Mission East seeks to address urgent needs in Nepal
The decade-long conflict between the government and the Maoists in Nepal appears to be over. In November, the two sides signed a peace agreement. An important way to support the peace process is through providing sustainable solutions to the chronic levels of poverty in many parts of Nepal.
The Karnali is one of the regions of Nepal that has suffered most from the conflict between the Maoists and the government (it is Maoist “heartland”). Many people who have left the Karnali region to live in lowland areas. Reasons for departure include a lack of food, lack of land and the effects of the conflict.
Recent years have seen a drought, which is resulting in an increased gap between people’s food stocks running out and the next harvest. WFP and other organisations are currently focusing emergency funding to combat the effects of a drought.
One of the main coping mechanisms is for the men to leave during the winter and find work in Northern India. These men are often living and working in terrible conditions in northern India.
All indications from Graeme’s initial assessment suggest that there are significant needs that Mission East has the potential to meet, in the Karnali zone. There appears to be a need for the kind of integrated projects that we currently carry out in Afghanistan. The initial assessment suggests that integrated projects should involve food security, clean drinking water systems and hygiene education.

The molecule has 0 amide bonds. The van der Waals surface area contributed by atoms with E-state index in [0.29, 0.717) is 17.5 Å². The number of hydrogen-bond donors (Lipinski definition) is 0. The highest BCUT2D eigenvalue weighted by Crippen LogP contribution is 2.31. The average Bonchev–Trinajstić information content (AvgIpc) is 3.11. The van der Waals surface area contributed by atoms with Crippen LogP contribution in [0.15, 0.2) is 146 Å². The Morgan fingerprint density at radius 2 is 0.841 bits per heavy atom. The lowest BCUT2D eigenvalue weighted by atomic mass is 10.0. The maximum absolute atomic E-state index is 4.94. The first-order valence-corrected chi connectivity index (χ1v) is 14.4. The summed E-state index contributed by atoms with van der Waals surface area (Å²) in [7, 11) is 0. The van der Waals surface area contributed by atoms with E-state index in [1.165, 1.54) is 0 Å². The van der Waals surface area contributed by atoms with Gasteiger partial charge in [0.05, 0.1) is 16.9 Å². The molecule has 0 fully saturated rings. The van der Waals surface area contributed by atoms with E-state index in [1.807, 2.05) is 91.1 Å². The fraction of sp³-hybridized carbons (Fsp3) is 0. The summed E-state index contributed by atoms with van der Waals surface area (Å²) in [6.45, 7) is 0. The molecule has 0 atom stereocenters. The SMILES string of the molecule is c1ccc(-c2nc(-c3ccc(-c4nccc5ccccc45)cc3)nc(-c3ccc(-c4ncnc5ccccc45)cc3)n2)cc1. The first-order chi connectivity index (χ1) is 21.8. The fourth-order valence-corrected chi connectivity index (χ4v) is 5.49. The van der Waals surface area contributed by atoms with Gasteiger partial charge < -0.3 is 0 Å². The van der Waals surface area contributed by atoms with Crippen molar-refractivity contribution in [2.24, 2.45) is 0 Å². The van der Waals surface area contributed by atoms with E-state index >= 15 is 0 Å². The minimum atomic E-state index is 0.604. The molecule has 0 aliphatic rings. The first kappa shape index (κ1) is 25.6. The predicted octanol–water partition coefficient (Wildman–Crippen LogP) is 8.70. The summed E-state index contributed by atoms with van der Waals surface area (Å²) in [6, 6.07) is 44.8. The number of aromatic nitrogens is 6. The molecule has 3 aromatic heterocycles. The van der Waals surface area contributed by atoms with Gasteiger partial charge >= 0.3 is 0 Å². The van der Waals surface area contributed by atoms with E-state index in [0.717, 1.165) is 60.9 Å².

We have provisional plans for a holistic, three-stage, Karnali Support Programme:
- First stage: Mission East to set up an office in the Karnali region and co-implement integrated projects with a local partner (it is a legal requirement to work with a local partner in Nepal).
- Second stage: Support to a local partner that is providing community development support to lowland areas with high levels of migrants.
- Third stage: Support to a local partner working with migrant worker communities in northern India.
We plan to carry out a more detailed needs assessment in the Karnali zone by the end of the year. The assessment should allow us to have a better idea of the conditions in relevant districts, on a village-by-village basis